Black Voters Are Feeling Great About Jackson’s Supreme Court Confirmation, but It’s Not Translating Into Midterm Enthusiasm

Post-confirmation, just 31% of Black voters are enthusiastic about voting in November, a tracking low
April 13, 2022 at 6:00 am UTC

The Senate’s vote to confirm Judge Ketanji Brown Jackson to the Supreme Court last week made good on President Joe Biden’s campaign pledge to put the first Black woman on the nation’s highest court. While that historic achievement is overwhelmingly pleasing to Black voters, according to a new Morning Consult/Politico survey, it doesn’t yet appear to be the shot in the arm Democrats need to motivate the key electoral bloc ahead of the 2022 midterm elections.

Black voters are very positive on Jackson’s Supreme Court ascension

  • In the latest Morning Consult/Politico survey, at least 4 in 5 Black voters said the words “hopeful,” “proud,” “excited” and “happy” described how they feel about Jackson’s confirmation to the Supreme Court.
  • Those sentiments were largely echoed among the broader Democratic voter base, of which Black voters constitute a key portion.
  • Republican voters, meanwhile, were most likely to report feeling “worried” (49%), “frustrated” (47%), “indifferent” (41%) or “angry” (36%).

But Black voters are not feeling more excited about the midterms

From the pandemic’s summer resurgence to the chaotic U.S. withdrawal from Afghanistan, the past several months have brought a steady drumbeat of setbacks and negative headlines about unified Democratic control of Washington. 

Democrats may have been hopeful that Jackson’s Supreme Court confirmation would invigorate the party’s base — and, in particular, Black voters. But as November’s elections approach, the data suggests that enthusiasm has yet to materialize.

As November Midterms Approach, Black Voters Are Decreasingly Enthusiastic

Share of the following who said they were “extremely” or “very” enthusiastic about voting in the 2022 midterm elections
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Surveys conducted among roughly 2,000 registered U.S. voters each, with unweighted margins of error of +/-2 percentage points.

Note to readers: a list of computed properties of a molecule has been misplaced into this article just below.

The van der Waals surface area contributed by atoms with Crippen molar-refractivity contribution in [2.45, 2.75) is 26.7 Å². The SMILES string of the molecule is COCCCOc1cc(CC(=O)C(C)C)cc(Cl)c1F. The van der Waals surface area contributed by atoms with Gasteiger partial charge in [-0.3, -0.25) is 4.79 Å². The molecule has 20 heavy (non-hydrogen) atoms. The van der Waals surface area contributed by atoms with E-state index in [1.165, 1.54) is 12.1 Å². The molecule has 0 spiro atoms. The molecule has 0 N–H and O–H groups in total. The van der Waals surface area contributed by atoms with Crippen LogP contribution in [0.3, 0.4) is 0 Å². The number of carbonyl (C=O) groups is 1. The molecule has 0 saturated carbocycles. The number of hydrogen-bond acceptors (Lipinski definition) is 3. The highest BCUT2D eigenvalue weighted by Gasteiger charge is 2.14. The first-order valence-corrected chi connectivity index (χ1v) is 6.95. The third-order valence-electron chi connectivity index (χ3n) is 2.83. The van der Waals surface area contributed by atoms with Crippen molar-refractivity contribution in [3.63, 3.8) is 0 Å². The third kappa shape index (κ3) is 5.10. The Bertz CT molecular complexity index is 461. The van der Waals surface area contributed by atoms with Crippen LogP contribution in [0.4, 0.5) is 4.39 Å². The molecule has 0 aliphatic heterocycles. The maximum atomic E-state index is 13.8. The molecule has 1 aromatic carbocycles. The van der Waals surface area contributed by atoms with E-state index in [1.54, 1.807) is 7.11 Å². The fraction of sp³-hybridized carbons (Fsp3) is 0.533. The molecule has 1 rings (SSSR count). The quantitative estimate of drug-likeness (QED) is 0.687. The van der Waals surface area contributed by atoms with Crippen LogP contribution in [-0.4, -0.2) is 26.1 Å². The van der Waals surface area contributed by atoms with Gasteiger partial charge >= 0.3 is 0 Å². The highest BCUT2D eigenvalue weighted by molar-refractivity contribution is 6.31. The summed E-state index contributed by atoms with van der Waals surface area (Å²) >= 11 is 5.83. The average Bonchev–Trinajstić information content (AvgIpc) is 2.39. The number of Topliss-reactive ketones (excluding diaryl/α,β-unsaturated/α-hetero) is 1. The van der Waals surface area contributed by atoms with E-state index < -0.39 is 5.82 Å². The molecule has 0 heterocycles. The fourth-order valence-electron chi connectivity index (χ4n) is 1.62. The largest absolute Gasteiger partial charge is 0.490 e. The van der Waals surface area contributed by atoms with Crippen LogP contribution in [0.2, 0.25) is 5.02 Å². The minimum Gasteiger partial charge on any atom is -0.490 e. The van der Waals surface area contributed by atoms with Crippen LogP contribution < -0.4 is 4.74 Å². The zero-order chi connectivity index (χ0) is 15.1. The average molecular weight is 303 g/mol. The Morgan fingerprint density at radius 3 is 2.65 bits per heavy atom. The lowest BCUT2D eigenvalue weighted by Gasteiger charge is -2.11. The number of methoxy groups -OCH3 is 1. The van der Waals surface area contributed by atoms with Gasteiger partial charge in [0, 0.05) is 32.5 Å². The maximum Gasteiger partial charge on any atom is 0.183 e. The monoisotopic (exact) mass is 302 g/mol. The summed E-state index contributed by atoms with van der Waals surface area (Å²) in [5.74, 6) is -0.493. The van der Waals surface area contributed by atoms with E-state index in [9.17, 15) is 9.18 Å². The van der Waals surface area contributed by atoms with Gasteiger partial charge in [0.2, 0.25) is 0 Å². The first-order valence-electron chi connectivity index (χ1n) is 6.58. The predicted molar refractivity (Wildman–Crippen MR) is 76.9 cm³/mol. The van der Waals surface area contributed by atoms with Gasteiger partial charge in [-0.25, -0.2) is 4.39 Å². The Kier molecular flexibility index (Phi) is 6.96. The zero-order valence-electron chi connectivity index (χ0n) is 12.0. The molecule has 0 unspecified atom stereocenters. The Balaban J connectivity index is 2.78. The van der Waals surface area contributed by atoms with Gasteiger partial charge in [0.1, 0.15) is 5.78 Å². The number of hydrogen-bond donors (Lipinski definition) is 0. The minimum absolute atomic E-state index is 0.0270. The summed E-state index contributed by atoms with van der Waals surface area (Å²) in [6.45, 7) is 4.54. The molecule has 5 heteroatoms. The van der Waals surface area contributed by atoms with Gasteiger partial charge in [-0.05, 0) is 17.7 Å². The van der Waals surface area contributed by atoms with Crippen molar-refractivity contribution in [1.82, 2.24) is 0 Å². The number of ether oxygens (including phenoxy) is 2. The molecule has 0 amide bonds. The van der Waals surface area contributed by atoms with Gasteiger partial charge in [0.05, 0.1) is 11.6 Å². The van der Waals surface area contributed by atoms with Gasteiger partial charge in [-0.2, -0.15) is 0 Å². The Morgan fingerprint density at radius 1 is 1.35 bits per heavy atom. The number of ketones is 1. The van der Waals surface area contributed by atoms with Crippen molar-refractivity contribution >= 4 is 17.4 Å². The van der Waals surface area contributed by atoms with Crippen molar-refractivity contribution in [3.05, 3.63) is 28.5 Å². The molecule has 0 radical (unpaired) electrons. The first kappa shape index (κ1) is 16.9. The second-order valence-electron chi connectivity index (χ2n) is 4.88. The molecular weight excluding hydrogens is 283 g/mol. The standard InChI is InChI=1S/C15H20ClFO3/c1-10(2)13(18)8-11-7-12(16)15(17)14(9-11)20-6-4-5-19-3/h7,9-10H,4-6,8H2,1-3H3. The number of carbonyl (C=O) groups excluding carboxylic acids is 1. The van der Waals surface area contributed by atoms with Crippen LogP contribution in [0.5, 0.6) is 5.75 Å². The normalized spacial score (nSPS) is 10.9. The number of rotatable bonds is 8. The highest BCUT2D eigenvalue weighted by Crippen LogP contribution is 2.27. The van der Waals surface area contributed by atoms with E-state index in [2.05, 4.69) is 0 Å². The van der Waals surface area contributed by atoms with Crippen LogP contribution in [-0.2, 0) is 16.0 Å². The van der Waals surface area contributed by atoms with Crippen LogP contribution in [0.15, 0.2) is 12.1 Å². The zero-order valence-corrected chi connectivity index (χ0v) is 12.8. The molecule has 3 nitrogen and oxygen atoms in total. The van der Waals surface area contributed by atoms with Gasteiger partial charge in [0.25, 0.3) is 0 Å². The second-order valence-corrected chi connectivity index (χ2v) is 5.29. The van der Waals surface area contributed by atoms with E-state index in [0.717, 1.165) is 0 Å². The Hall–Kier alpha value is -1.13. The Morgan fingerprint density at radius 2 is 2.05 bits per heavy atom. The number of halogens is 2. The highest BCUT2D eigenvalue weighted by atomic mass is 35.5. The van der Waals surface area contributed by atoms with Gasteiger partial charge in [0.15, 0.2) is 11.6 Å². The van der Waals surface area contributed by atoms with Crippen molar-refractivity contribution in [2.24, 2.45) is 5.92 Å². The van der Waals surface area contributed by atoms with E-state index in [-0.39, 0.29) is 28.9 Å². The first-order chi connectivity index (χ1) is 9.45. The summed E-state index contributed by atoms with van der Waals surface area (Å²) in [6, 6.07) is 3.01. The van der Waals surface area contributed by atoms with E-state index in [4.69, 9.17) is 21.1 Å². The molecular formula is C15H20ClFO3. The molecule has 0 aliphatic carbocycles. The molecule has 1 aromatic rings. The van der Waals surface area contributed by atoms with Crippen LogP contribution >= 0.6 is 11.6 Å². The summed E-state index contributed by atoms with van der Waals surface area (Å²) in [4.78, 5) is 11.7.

The latest survey finds 31% of Black voters are “extremely” or “very” enthusiastic about voting in the midterms, down 8 percentage points from last week’s survey conducted ahead of Jackson’s confirmation, and representing an 18-point drop since an early March survey following Biden’s first State of the Union speech. The number marks a record low among Black voters in weekly Morning Consult/Politico tracking that began in September. 

Perhaps more troubling for Democrats is that this downward trend comes despite relatively high resonance for Jackson’s elevation to the Supreme Court: The survey found that 43% of Black voters heard “a lot” about Jackson’s confirmation, with another 29% hearing “some” about it. What’s more, another Morning Consult tracking survey found that positive buzz about the court — the share who heard something positive about it — jumped from 29% to 49% over the past two weeks.

Overall, the findings suggest that whatever goodwill and excitement is coming out of Democratic control in Washington is not nearly enough to match the worsening political environment when it comes to the Black electorate. 

The latest Morning Consult/Politico survey was conducted April 8-11, 2022, among a representative sample of 2,005 registered U.S. voters, with an unweighted margin of error of plus or minus 2 percentage points.

A headshot photograph of Cameron Easley
Cameron Easley
Lead U.S. Politics Analyst

Cameron Easley is Morning Consult’s lead analyst for U.S. politics. Prior to moving into his current role, he led Morning Consult's editorial coverage of U.S. politics and elections from 2016 through 2022. Cameron joined Morning Consult from Roll Call, where he was managing editor. He graduated from the University of North Carolina at Chapel Hill. Follow him on Twitter @cameron_easley. Interested in connecting with Cameron to discuss his analysis or for a media engagement or speaking opportunity? Email [email protected].

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